The International Medical Device Regulators Forum (IMDRF) has released a draft guidance laying out regulatory pathways for personalized medical devices.
The IMDRF recommendations represent best practices for harmonizing the regulation of personalized medical devices across international jurisdictions.
The guidance recommends applying existing regulatory pathways to medical devices intended for a particular individual, while also identifying special considerations for regulating each category of medical devices.
The IMDRF Personalized Medical Devices Task Group noted that current guidance fails to take into account recent developments in the device industry such as 3D printing methods based on patient CT scans.
Many regulatory authorities have already defined the term “custom-made” device and have introduced exemption provisions for regulating custom-made devices to cover special cases when mass-produced devices did not meet the needs of individual patients.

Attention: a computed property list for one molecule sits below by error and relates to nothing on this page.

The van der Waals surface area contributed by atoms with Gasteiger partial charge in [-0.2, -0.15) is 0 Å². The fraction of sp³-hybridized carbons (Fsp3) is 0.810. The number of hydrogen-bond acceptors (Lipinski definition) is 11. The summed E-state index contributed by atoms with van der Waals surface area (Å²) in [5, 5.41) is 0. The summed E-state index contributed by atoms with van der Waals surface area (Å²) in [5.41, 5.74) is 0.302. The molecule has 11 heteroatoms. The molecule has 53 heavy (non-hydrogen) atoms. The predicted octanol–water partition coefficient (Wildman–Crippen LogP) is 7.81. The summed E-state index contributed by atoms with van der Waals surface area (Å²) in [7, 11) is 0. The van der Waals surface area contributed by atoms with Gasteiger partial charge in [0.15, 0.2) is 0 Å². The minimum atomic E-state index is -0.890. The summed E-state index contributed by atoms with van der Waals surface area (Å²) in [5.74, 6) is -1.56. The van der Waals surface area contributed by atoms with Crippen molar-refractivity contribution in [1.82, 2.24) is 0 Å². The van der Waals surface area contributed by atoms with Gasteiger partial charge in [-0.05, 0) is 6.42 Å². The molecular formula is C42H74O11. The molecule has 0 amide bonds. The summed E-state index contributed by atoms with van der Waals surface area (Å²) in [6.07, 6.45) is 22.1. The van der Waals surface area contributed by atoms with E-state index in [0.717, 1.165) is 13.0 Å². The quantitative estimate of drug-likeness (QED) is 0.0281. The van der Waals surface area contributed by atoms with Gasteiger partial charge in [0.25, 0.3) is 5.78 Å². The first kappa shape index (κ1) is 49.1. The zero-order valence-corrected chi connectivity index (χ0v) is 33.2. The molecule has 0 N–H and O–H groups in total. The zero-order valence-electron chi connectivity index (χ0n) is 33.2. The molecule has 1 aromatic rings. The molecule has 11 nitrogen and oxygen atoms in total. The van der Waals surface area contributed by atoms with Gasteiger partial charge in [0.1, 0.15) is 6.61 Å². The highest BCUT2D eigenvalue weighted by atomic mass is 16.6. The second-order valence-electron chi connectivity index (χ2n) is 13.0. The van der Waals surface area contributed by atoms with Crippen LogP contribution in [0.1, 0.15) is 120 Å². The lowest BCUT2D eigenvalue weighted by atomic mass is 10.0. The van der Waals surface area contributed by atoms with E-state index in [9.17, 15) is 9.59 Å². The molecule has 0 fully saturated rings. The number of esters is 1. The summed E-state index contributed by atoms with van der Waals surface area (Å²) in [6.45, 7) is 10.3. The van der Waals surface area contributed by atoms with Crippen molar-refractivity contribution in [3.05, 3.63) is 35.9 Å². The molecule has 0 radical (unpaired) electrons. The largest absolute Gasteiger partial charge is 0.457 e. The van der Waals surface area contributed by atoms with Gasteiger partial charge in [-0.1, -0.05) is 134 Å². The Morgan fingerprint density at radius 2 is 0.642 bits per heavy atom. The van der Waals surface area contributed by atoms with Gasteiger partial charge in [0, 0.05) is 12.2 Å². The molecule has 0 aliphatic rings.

Because custom-made devices, including implantable devices for particular patients, are now available on a much larger scale, some jurisdictions are noticing the questionable use of custom-made device exemptions, with more patients receiving higher risk classification medical devices under these exemptions.
The working group had previously released a final guidance that defined personal medical devices and distinguished between personalized medical devices and custom-made medical devices. Personalized devices describe devices intended for a particular individual, but custom-made devices are not patient-matched, the guidance says (IDDM, Nov. 16, 2018).
The new guidance includes a decision tree for determining whether a device is a personalized medical device or not and which pathway it should take.
Makers of custom-made devices should determine the classification of the device if it were not custom made, the group suggests. For higher-risk custom-made devices such as implantable devices, manufacturing should be undertaken in a facility that is subject to third-party oversight, the group said.
The group recommends that custom-made devices and their manufacturers be registered or notified to regulatory authorities where they are supplied.
Read the IMDRF guidance here: www.fdanews.com/06-07-19-imdrf.pdf.